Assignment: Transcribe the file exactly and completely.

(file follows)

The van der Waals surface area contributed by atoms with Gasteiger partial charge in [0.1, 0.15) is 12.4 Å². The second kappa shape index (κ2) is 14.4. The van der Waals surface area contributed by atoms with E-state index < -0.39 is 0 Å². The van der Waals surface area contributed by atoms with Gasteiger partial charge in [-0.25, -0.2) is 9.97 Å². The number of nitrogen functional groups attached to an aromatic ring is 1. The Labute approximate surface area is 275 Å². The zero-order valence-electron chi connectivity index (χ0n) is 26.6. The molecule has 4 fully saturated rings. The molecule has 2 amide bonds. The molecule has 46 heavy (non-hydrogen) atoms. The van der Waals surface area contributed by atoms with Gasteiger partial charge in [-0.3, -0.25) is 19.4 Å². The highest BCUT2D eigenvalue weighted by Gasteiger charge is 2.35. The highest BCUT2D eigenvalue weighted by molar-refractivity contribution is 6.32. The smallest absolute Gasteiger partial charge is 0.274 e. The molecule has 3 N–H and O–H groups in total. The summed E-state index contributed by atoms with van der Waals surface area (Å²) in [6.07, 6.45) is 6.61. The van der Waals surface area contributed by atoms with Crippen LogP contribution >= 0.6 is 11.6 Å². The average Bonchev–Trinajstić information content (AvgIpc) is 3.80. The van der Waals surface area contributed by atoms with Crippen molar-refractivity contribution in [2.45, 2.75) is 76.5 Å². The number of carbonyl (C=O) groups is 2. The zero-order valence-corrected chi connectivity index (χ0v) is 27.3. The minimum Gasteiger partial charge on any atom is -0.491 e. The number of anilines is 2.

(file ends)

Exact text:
The van der Waals surface area contributed by atoms with Gasteiger partial charge in [0.1, 0.15) is 12.4 Å². The second kappa shape index (κ2) is 14.4. The van der Waals surface area contributed by atoms with E-state index < -0.39 is 0 Å². The van der Waals surface area contributed by atoms with Gasteiger partial charge in [-0.25, -0.2) is 9.97 Å². The number of nitrogen functional groups attached to an aromatic ring is 1. The Labute approximate surface area is 275 Å². The zero-order valence-electron chi connectivity index (χ0n) is 26.6. The molecule has 4 fully saturated rings. The molecule has 2 amide bonds. The molecule has 46 heavy (non-hydrogen) atoms. The van der Waals surface area contributed by atoms with Gasteiger partial charge in [-0.3, -0.25) is 19.4 Å². The highest BCUT2D eigenvalue weighted by Gasteiger charge is 2.35. The highest BCUT2D eigenvalue weighted by molar-refractivity contribution is 6.32. The smallest absolute Gasteiger partial charge is 0.274 e. The molecule has 3 N–H and O–H groups in total. The summed E-state index contributed by atoms with van der Waals surface area (Å²) in [6.07, 6.45) is 6.61. The van der Waals surface area contributed by atoms with Crippen LogP contribution >= 0.6 is 11.6 Å². The average Bonchev–Trinajstić information content (AvgIpc) is 3.80. The van der Waals surface area contributed by atoms with Crippen molar-refractivity contribution in [2.45, 2.75) is 76.5 Å². The number of carbonyl (C=O) groups is 2. The zero-order valence-corrected chi connectivity index (χ0v) is 27.3. The minimum Gasteiger partial charge on any atom is -0.491 e. The number of anilines is 2.